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South Park takes on the Mohammed cartoons

April 10th, 2006 . by Matt

head in the sand
A professor from the university tells the citizens of South Park of a detailed plan to bury their heads in the sand to avoid offending muslims

South Park is proving again that it is willing to attack superstitious taboos when the American mass media is either unwilling, or too cowardly, to do it. This time South Park has taken on the issue of self censorship over the Mohammed cartoons. The name of the latest episode of South Park is ‘Cartoon Wars’, and it is the first part of a two episode story.

In the story, the people of South Park go hysterical with fear as muslim terrorists threaten death and destruction if the muslim Prophet Mohammed is depicted on an episode of The Family Guy (they are using The Family Guy to represent South Park, actually). The people of South Park go as far as to bury their heads in holes filled with sand to prove to muslims that they are not involved in the portrayal of Mohammed, and thus spare themselves from violent death.

In a town meeting Butters’ father makes a South Park style speech in which people normally repent their mistakes and see the light.

Freedom of speech is at stake here, don’t you all see? If anything, we should all make cartoons of Mohammed and show the terrorists and the extremists that we are all united in the belief that every person has a right to say what they want. Look people, it’s been really easy for us to stand up for free speech lately. For the past few decades, we haven’t had to risk anything to defend it. One of those times is right now. And if we aren’t willing to risk what we have now, then we just believe in free speech, but won’t defend it“.

But the people of South Park decide that burying their heads in the sand is a better idea.

Fortunately for the fearful citizens of South Park, the episode of family guy that the Prophet Mohammed was supposed to appear in was censored by the network so that Mohammed could not be seen. However, it is announced that Mohammed would be seen in the following episode. Cartman then convinces Kyle that the next episode of The Family Guy has to be pulled off the air because it is offensive to muslims (that is as far as I will go to avoid spoilers).

This episode is almost certainly related to the South Park episode about Scientology that was pulled off the air by Comedy Central, under pressure from Scientologists (view it here). Indeed, although Scientology is not mentioned in the episode, it is hinted at when Cartman says “Dont you see? If they censor a show about islam, then next time the show has something about catholics, then the catholics will want the show pulled. And then the Jews. Eventually Family Guy will get pulled off the air completely“. At the end of the Cartoon Wars episode, the voice over issues a challenge to Comedy Central to pull the following episode that will depict Mohammed, saying “Will the people of America be safe? Will Fox let the Family Guy air? Will they show Mohammed Uncensored? Find out next week to see if Comedy Central pusses out“.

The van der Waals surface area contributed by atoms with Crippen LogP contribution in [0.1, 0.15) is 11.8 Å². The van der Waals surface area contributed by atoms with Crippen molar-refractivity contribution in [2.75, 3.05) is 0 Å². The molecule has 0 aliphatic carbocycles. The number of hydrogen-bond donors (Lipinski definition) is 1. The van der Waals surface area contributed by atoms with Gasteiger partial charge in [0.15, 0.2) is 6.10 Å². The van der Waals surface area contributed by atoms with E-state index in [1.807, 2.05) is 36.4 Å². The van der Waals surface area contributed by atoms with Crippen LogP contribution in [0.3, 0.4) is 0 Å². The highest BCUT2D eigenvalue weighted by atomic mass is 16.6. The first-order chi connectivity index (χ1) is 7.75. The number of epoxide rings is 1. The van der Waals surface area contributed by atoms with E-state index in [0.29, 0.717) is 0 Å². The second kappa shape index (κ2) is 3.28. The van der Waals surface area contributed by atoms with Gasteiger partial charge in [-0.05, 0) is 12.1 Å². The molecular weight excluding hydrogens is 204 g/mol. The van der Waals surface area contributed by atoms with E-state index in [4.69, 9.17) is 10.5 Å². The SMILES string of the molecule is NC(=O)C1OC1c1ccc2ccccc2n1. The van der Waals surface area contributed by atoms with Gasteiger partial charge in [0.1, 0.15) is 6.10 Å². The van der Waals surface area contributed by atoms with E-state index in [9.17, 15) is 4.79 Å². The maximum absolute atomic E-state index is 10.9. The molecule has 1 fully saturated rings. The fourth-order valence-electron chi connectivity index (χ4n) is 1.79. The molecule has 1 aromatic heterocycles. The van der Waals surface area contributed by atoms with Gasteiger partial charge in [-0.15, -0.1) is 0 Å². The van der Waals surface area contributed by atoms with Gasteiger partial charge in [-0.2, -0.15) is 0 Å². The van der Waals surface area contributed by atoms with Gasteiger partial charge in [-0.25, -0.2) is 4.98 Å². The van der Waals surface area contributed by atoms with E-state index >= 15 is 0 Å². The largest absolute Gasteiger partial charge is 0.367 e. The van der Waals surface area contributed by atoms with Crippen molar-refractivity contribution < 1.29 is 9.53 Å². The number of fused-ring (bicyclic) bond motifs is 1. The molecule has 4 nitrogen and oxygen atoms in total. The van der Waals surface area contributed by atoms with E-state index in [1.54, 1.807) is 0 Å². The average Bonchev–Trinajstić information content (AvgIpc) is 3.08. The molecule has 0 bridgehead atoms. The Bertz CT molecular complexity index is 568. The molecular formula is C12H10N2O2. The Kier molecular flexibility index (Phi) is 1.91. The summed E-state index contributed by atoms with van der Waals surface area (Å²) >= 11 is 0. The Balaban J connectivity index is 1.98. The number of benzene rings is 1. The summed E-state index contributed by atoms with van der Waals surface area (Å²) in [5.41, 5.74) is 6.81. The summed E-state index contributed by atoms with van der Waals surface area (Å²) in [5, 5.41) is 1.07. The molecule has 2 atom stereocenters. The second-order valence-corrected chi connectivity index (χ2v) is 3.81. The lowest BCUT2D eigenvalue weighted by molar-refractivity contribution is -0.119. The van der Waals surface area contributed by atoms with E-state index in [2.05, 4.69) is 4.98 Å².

The Political Pittbull has put up a taster of the show featuring the town meeting in which the citizens of South Park decide to bury their head in the sand. I have the entire episode but obviously I cannot post it as it is the property of the creators, and they deserve the income they are making from their show.

South Park is making an important statement about the media in America, as none of the major media organs would show the Mohammed cartoons, even when they were reporting about the violence and riots that were the muslim response to it. Will Comedy Central chicken out, proving that special interests, pressure groups, and threats of violence can effectively put an end to free speech in the land of the free? Lets see what happens next week.

2 Responses to “South Park takes on the Mohammed cartoons”

  1. comment number 1 by: BananaBoi

    Finally someone with enough balls to express our basic rights of living in a western civilisation. I hope South Park is just a flagship, with many more similar send-ups to come.

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